By Inge Snip
In the wake of the dissolution of the Soviet Union and the subsequent need for altering the economic model of the former Soviet states, the overall consensus has been that the ‘transition’ from central planning to a market economy would not be without pain, but that within a couple of years the market would have restored itself. Unfortunately, when reviewing the discourse over the past twenty years it seems evident that this was not the case. Although some countries such as Poland and Estonia did manage to come out of the negative spiral, others like Russia and Ukraine are still in much pain, despite recent growth. With regards to Georgia it is an even more interesting discussion, as up until 2004 the economy was extremely volatile — whereas more recently growth has gone up with increasing speed; however, one ought to wonder whether the recent policy implementations that clearly follow a neo-liberal path will eventually benefit Georgia.
When in August 1998 the Russian market collapsed, it became painfully clear that the shock-therapy as proposed within the framework of the Washington Consensus did not seem to have a positive effect on the development toward a market-economy in the former Soviet states. Scholar Douglas C. North argues that the neo-classical theory might explain how markets work, however, does not describe how markets develop. Hence, the failure of transforming central planning to market economy cannot be explained with the standard economic models. Neo-classical theories derived from Adam Smith and David Ricardo’s classical supply and demand equilibrium, the assumption that man acts rational and that man acts out of pure self-interest, have to be re-examined in order to understand the failure of these theories in post Soviet society.
In 1992, Ronald H. Coase won the Nobel price for introducing institutions and transaction costs in the research of mechanisms in the economy in 1937, his thoughts mainly focused on crystallizing the comprehension that rights to perform actions are traded rather than physical possessions themselves. This must be regarded as an important notion since it implies the necessity for a trustworthy legal system ensuring those rights to be protected.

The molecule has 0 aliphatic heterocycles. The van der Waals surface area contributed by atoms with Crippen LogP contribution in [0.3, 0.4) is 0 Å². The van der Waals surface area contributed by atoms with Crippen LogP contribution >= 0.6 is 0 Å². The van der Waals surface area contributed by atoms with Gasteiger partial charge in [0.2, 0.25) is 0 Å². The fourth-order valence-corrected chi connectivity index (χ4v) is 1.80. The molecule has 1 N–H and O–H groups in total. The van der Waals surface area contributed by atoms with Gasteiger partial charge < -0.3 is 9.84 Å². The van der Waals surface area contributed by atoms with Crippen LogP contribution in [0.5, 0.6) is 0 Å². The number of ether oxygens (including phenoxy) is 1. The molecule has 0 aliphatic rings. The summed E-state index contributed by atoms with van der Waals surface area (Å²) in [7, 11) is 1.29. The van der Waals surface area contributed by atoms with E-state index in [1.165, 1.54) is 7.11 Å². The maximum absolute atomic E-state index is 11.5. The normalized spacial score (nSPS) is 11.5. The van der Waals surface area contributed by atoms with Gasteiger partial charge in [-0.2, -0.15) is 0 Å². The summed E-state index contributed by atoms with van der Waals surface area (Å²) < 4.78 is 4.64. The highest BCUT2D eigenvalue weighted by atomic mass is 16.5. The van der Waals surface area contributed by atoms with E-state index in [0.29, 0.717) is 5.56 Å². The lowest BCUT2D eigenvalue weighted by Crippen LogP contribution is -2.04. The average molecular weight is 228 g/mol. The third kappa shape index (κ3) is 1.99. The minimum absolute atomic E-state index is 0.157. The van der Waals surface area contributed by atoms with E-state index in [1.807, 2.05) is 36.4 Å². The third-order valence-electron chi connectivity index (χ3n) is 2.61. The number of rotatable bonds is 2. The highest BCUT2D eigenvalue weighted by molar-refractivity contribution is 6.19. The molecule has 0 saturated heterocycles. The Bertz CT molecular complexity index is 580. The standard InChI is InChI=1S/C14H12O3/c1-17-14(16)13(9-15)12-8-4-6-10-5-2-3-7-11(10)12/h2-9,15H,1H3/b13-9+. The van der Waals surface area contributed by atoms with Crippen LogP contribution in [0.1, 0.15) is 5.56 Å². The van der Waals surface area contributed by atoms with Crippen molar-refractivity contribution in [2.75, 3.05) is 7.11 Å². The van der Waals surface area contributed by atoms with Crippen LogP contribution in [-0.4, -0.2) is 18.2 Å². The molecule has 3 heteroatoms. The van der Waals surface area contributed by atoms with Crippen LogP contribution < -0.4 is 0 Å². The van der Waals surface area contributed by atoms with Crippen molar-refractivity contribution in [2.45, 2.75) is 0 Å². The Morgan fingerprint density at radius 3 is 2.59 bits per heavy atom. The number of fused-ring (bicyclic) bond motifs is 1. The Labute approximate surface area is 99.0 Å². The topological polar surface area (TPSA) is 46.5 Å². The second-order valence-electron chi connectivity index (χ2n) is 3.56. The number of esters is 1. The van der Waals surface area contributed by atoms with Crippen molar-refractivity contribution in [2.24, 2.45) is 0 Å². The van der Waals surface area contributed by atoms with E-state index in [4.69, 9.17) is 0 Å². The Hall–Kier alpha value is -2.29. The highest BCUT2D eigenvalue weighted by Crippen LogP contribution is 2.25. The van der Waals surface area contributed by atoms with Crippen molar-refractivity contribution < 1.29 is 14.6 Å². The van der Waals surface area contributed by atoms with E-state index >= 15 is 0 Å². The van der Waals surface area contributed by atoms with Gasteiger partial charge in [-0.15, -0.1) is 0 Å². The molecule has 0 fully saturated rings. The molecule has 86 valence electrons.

However, it was Douglass North and his perceptions of institutions that have made it possible to come to a more comprehensive understanding of the failure of the implementation of a copy-pasting neo-classical models. According to North, institutions are in place in every society; they consists of human constraints — both informal, such as taboos, customs/traditions, and formal, like laws and property rights. These institutions form the framework of an economy which are often disregarded in explaining economic theory. However, in doing so, the economist tends to fail to notice the flaws that might occur again in the future. Ineffective parts of the institutions result in higher transaction costs, and the higher the transaction costs, the less effective an economy will be.
Therefore, in order to understand how an economic model is being applied in a society, it is of importance to look at which institutions are in place. For example, when there is a lack of trust in the government in ensuring your property rights, as is the case in Georgia, one is more likely to take ones trade to the informal sphere, which does not result in optimal efficiency. Moreover, one is more likely when play by the rules set out by the government to get as much as one can instead of thinking long term investment which would result in higher outcomes for the economy as a whole.
If agreed that a social construction determines institutions, it should be obvious that a region’s history and culture shape the institutions that define a country’s economic path taken. Hence, the mere idea that history does not matter when looking at economic models is a contradiction to the notion that institutions do matter. Moreover, when taking the former Soviet Union as example, institutions do form a foundation in understanding economic development and the cultural and historical legacy have created the economic situation Georgia has experienced after 1992. As the well respected Alan Greenspan realized after years of promoting shock-therapy: “Much of what we took for granted in our free market system and assumed to be human nature was not nature at all, but culture.”